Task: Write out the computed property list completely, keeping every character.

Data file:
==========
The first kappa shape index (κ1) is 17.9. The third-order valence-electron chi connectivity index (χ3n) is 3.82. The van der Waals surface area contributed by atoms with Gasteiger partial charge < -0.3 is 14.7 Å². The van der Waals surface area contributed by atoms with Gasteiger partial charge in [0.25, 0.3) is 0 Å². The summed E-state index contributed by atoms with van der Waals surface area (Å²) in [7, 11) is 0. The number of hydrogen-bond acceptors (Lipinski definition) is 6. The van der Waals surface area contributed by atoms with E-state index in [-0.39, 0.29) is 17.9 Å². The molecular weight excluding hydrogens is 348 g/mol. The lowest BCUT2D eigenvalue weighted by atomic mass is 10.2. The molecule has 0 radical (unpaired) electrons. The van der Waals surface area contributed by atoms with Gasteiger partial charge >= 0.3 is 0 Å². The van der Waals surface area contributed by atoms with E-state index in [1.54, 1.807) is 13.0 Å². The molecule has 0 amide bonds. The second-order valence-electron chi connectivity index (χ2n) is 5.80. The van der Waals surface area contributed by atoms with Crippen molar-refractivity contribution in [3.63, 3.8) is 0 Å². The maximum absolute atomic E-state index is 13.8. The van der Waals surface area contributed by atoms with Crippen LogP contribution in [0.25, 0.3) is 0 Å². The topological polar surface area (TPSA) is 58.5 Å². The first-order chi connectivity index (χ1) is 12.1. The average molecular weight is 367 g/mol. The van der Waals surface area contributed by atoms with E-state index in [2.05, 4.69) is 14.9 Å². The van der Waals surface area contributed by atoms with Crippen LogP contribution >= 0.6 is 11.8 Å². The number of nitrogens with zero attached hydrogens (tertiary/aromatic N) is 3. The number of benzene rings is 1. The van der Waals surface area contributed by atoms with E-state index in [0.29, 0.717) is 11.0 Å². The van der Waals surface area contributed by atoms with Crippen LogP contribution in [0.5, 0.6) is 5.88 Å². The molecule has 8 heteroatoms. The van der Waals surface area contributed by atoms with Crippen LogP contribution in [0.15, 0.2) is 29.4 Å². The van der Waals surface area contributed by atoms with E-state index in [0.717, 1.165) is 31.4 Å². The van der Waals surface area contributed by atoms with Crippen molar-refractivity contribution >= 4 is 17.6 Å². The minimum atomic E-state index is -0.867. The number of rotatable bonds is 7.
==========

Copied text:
The first kappa shape index (κ1) is 17.9. The third-order valence-electron chi connectivity index (χ3n) is 3.82. The van der Waals surface area contributed by atoms with Gasteiger partial charge < -0.3 is 14.7 Å². The van der Waals surface area contributed by atoms with Gasteiger partial charge in [0.25, 0.3) is 0 Å². The summed E-state index contributed by atoms with van der Waals surface area (Å²) in [7, 11) is 0. The number of hydrogen-bond acceptors (Lipinski definition) is 6. The van der Waals surface area contributed by atoms with E-state index in [-0.39, 0.29) is 17.9 Å². The molecular weight excluding hydrogens is 348 g/mol. The lowest BCUT2D eigenvalue weighted by atomic mass is 10.2. The molecule has 0 radical (unpaired) electrons. The van der Waals surface area contributed by atoms with Gasteiger partial charge >= 0.3 is 0 Å². The van der Waals surface area contributed by atoms with E-state index in [1.54, 1.807) is 13.0 Å². The molecule has 0 amide bonds. The second-order valence-electron chi connectivity index (χ2n) is 5.80. The van der Waals surface area contributed by atoms with Crippen molar-refractivity contribution in [3.63, 3.8) is 0 Å². The maximum absolute atomic E-state index is 13.8. The van der Waals surface area contributed by atoms with Crippen LogP contribution in [0.25, 0.3) is 0 Å². The topological polar surface area (TPSA) is 58.5 Å². The first-order chi connectivity index (χ1) is 12.1. The average molecular weight is 367 g/mol. The van der Waals surface area contributed by atoms with E-state index in [2.05, 4.69) is 14.9 Å². The van der Waals surface area contributed by atoms with Crippen LogP contribution >= 0.6 is 11.8 Å². The number of nitrogens with zero attached hydrogens (tertiary/aromatic N) is 3. The number of benzene rings is 1. The van der Waals surface area contributed by atoms with E-state index in [0.29, 0.717) is 11.0 Å². The van der Waals surface area contributed by atoms with Crippen LogP contribution in [0.5, 0.6) is 5.88 Å². The molecule has 8 heteroatoms. The van der Waals surface area contributed by atoms with Crippen LogP contribution in [0.15, 0.2) is 29.4 Å². The van der Waals surface area contributed by atoms with E-state index in [0.717, 1.165) is 31.4 Å². The van der Waals surface area contributed by atoms with Crippen molar-refractivity contribution >= 4 is 17.6 Å². The minimum atomic E-state index is -0.867. The number of rotatable bonds is 7.